Sentinel: What made you want to do a bio-pic about Miles?
DC: I don’t really want to do a bio-pic. I don’t think that would be that interesting. I want to do something that uses his creativity and the energy of who Miles was more than a cradle to grave story about him. A straight biography could be better done by PBS.
Sentinel: Speaking of PBS, I remember seeing you on the PBS series African American Lives with Skip Gates. How did you like learning about your roots?
DC: It was cool to find out about my lineage. I’d always wanted to trace that back. So, that was fun and very illuminating.
Sentinel: I see that you’ll be replacing Terrence Howard as Rhodey in Iron Man 2. Are you planning to overhaul the role?
DC: That’s up to the script and what the director wants. I’m not going to try to do anything that they’re not asking me to do. I don’t get down like that.
Sentinel: I don’t think Rhodey did all that much in the original anyway.
DC: Yeah, the part does expand in the sequel which is much more of a buddy pic than the first one.
Sentinel: I’ve noticed that you sometimes appear unaccredited in movies, like in Ocean’s 11 and Rush Hour 2. Why is that?
DC: For different reasons. I did Rush Hour 2 just as kind of a laugh, so I didn’t really need a credit. To me, it was fine if people recognized me. And if they didn’t, that was fine, too. With Ocean’s, there was some stuff that happened behind the scenes that I didn’t like how it went down, so I just said, “Take my name off it.”
Sentinel: Tasha Smith asks: Are you ever afraid?
DC: She wanted you to ask me that?
Sentinel: No, it’s a question she gave me that I ask everybody.
DC: I’m a parent, so I have gradations of apprehension about the kids. I’m afraid that if something happens to them I might not be there and won’t be able to do anything about it. But generally, there’s more sort of a low boil of concern about them.
Sentinel: What do you think about Obama’s win?
DC: I think it’s an amazing an historic victory, and an incredible opportunity to move the country and the world in another direction which has been sorely needed for the past eight years.
Sentinel: Attorney Bernadette Beekman was wondering what you’re doing as far as your African initiatives to end genocide, given Obama's presidency? Have you asked for help from the new administration in terms of funding that project?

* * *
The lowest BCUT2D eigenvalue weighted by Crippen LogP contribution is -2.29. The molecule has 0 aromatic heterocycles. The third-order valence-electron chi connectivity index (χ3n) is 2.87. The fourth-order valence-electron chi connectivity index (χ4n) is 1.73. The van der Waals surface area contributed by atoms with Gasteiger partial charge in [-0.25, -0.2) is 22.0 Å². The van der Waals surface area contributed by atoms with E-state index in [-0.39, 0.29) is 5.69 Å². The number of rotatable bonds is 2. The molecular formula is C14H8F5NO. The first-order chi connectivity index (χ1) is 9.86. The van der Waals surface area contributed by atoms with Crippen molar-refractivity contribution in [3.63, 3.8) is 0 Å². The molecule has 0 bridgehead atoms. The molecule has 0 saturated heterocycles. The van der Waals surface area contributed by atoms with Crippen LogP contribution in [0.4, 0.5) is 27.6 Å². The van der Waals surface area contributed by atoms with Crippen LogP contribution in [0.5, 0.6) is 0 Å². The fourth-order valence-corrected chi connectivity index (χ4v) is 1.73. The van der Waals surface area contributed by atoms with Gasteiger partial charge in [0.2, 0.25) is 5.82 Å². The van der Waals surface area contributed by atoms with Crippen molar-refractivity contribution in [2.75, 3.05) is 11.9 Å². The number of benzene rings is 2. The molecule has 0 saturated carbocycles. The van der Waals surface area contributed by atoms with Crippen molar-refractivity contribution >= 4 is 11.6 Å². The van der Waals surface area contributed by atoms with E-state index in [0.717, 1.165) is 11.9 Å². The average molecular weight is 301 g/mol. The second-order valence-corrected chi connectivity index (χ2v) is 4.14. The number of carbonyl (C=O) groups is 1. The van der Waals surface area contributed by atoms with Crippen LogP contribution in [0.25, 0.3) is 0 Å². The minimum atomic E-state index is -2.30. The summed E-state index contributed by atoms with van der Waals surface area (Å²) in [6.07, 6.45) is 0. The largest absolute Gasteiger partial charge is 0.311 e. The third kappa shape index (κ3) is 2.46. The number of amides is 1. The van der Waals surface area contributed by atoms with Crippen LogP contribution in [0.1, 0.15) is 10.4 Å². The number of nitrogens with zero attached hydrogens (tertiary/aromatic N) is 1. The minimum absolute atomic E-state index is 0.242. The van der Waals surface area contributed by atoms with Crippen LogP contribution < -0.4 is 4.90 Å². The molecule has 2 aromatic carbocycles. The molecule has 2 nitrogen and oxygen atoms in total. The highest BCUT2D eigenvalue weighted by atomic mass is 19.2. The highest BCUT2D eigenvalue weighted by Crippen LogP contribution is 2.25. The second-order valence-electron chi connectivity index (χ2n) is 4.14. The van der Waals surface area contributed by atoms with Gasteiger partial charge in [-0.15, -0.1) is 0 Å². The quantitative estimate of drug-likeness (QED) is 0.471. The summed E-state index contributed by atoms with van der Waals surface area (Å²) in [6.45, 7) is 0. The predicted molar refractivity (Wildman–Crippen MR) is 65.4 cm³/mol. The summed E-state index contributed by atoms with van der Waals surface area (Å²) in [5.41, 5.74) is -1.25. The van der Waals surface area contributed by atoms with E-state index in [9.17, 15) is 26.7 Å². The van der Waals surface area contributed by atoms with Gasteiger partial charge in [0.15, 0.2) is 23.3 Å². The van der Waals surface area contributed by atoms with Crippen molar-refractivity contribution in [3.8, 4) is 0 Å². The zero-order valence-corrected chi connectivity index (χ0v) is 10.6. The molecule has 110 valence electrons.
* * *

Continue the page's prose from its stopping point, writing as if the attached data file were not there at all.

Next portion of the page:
DC: They’ve already spoken about their commitment to Darfur and to the region. So hopefully, we’ll have a little more traction than we had with the Bush administration which just gave a lot of lip service, although Bush actually can toot his own horn about AIDS and Africa.
Sentinel: Is there a question no one ever asks you, that you wish someone would?
DC: No, I don’t have any burning desire to be asked something that I haven’t been asked before.
Sentinel: The Columbus Short question: Are you happy?
Sentinel: Bookworm Troy Johnson asks: What was the last book you read?
DC: Putting Out of Your Mind by Dr. Bob Rotella. It was a golf book.
Sentinel: “Realtor to the Stars” Jimmy Bayan’s question: Where in L.A. do you live?
DC: I live in Santa Monica.
Sentinel: Rudy Lewis asks: Who’s at the top of your hero list?
DC: My dad, Donald.
Sentinel: Music maven Heather Covington’s question: What are you listening to nowadays?
DC: I listen to everything. I have a very eclectic taste. Hip-hop… Slum Village… a lot of jazz… and salsa.
Sentinel: Thanks again for the time, Don, and best of luck with the new film, with your production company and with the fight against genocide in Africa.
DC: Thank you. Take care.
To see a trailer for Hotel for Dogs, visit: http://www.youtube.com/watch?v=sIU8woGoP1s